Frankfurt Do companies’ profits justify the high valuations of the stocks? There will be a lot of new answers to this question in the week from Monday.
The housing giant will lay down on Tuesday Vonovia and the semiconductor specialist Infineon Numbers ahead.
Half-time workers have recently been so scarce that production has been slowed in some car companies, and the industry is also an early indicator of the economy. In the next few days, heavyweights across several sectors of the German share index (Dax) will follow: Siemens Energy and German postal service on Wednesday, Fresenius and FMC as well as Conti, VW, HeidelbergCement, Henkel and Munich Re on Thursday. Close on Friday Siemens, BMW and Adidas then the week off.
In the USA there are still some well-known names such as Pfizer and General Motors. But many companies have already reported, including the big tech stocks like Amazon, Apple and alphabet. Interesting: According to the Reuters news agency, 87 percent of the quarterly profits there have so far been above analyst estimates, which was the highest rate since 1994.
In Europe, where roughly a third of the companies in the Stoxx 600 index reported the second quarter, the rate of surprisingly high earnings in the first quarter was higher than usual at 71 percent. In short, investors have high expectations of profits, and profits themselves are mostly gratifying, but investors are still cautious.
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The coming week will continue to be determined by three factors: the hope of an opening of the economy after the end of the corona pandemic, the still rich business of US tech stocks and at the same time worries that these tech stocks in particular are already rated far too high.
The word “bubble” is booming again. An evaluation by the US bank comes along JP Morgan of around 50 price bubbles in the last 40 years to the conclusion that in 80 percent of cases after a bubble burst, the old price level was soon reached again.
It depends on the Fed
In the background, the central banks in particular play the decisive role. Ultimately, the Fed in the USA provides the decisive impetus for all stock exchanges. It has a major impact on whether price bubbles burst or not. Many experts expect that in the second half of the year there will be more discussions about a possible cutback in bond purchases by the Fed.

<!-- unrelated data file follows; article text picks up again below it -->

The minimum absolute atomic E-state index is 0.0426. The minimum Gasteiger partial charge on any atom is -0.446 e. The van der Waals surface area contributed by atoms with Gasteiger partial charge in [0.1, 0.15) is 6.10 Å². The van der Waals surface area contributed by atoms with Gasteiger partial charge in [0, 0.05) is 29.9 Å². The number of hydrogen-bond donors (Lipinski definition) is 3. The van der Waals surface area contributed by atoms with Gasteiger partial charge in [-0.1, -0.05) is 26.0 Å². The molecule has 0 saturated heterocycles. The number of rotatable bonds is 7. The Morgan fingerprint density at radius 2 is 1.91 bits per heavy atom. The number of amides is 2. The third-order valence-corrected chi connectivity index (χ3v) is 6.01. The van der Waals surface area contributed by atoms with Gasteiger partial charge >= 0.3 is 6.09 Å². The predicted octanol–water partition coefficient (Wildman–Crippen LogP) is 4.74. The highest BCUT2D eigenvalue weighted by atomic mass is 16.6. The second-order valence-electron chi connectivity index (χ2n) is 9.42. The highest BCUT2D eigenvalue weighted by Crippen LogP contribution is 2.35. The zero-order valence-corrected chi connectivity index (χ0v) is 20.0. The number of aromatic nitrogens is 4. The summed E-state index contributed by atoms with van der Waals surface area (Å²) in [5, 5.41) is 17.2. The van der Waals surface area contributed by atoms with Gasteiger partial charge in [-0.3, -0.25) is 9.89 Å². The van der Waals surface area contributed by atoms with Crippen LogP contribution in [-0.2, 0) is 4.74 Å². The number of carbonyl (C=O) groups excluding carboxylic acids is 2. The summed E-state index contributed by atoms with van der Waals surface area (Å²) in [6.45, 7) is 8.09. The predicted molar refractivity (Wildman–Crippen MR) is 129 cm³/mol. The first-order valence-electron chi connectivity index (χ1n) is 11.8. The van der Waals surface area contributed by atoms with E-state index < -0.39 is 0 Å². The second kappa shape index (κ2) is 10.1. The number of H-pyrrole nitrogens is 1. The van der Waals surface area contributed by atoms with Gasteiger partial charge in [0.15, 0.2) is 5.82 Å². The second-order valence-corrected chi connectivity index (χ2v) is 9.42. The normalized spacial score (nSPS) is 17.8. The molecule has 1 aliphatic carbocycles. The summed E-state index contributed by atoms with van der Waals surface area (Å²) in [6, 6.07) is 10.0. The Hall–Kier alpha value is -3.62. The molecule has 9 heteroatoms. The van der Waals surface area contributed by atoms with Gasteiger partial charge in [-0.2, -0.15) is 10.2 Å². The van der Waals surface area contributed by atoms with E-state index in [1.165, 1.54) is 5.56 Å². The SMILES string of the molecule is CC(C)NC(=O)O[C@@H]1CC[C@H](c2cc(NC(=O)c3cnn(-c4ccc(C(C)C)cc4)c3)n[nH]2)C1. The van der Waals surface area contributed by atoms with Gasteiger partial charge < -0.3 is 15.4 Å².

That could move the yields on ten-year US government bonds back towards two percent, currently they are a little over 1.6 percent. If this rise in yields is accompanied by strong growth in the US economy, it does not have to create a headwind for the American stock market, which ultimately sets the direction worldwide.
Yields in Europe have also risen since the beginning of the year, but are still in the red at minus 0.2 for ten-year Bunds. However, the European Central Bank (ECB) may have to provide more information on its course in June, especially when it could return to normal monetary policy from crisis mode.
The past week ended a bit listless. The Dax was just below zero at the close of trading on Friday, the Eurostoxx 50 for the most important values in the euro zone was almost minus 0.6 percent. The Nasdaq tech stock exchange in the US ended at almost 0.8 percent, the broad stock index S&P 500 with minus 0.7 and the traditional Dow Jones index with minus 0.5 percent. A familiar picture emerged: the traditional stocks that were supposed to benefit more from the economic recovery performed better than tech stocks that were already highly valued.
Surprises at the banks
With an increase of almost six percent at times, it was MTU leader in the Dax on Friday. The main reason for this was that there was apparently a favorable agreement for MTU about which companies should supply and maintain the engines for the future European fighter aircraft.
The shares of Astra-Zeneca did noticeably well on Friday with a price increase of over four percent after the pharmaceutical company had presented solid figures. The British bank, on the other hand, performed surprisingly poorly Barclays with a price loss of around seven percent: It increased profits, but according to the taste of the analysts, costs were too high. The major Spanish bank BBVA on the other hand, was rewarded with a significant price increase through its surprisingly good numbers.
More: It is true that Fed Chairman Powell is straining the patience of the markets